In “Aurora Rising,” authors Amie Kaufman and Jay Kristoff take readers into the future, the year 2380, and into an adventure that spans centuries. From the first chapter, readers know that Tyler, one of the main characters, is a worthy leader. He rescues Aurora from a ship that has lain rotting for two centuries and takes her to safety. Unfortunately, by doing so, he has jeopardized his number one standing as a cadet and forfeited his first draft choice for his team. Instead, he gets the leftovers whom nobody wanted in addition to his twin sister Scarlett and their best friend, Cat.
The others are all those who were shunned. Finian, an alien who has physical disabilities but is a tech whiz; Zila, who may be human but doesn’t always understand emotions, always acting based on reasoning and intellect alone; and Kal, the alien whose whole raison d’etre is to fight and kill.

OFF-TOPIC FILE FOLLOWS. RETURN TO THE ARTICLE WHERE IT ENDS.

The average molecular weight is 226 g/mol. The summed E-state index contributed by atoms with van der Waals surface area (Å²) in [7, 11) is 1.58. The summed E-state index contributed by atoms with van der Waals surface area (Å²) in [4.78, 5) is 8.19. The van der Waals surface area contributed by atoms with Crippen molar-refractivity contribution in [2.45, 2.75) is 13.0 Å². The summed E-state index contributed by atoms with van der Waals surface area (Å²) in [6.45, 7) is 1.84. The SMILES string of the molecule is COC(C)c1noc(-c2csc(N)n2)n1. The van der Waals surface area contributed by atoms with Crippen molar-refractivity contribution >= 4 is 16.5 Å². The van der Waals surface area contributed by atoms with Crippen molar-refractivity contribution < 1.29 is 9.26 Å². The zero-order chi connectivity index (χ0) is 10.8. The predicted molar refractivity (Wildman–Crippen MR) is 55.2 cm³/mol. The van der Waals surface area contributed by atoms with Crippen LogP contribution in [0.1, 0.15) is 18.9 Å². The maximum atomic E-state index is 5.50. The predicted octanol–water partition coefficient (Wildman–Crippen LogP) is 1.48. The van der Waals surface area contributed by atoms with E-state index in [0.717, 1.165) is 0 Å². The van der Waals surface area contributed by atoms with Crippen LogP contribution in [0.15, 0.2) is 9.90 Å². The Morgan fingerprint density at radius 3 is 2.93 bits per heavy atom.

Then there is Aurora Jie-Lin O’Malley. She’s the girl who survived two hundred years in cryo-sleep and is now a stowaway on their ship. They are off on what appears to be a mundane delivery, but they quickly realize that appearances are misleading, especially after violence seems to follow them everywhere they go.
Aurora is also not what she appears to be — a simple human teenager whose ship was lost on her way to a colony named Octavia III, where her father was living. In fact, according to current information, Octavia III was never a colony, and her ship was heading to a different colony altogether.
Why has the existence of Octavia III been hidden? Why can Aurora do impossible things when there is an urgent need? And how is it possible that a mismatched crew can work together against impossible odds to stay alive even while being pursued by much more powerful forces?
Please note: This review is based on the final, hardcover book provided by Knopf Books for Young Readers, the publisher, for review purposes.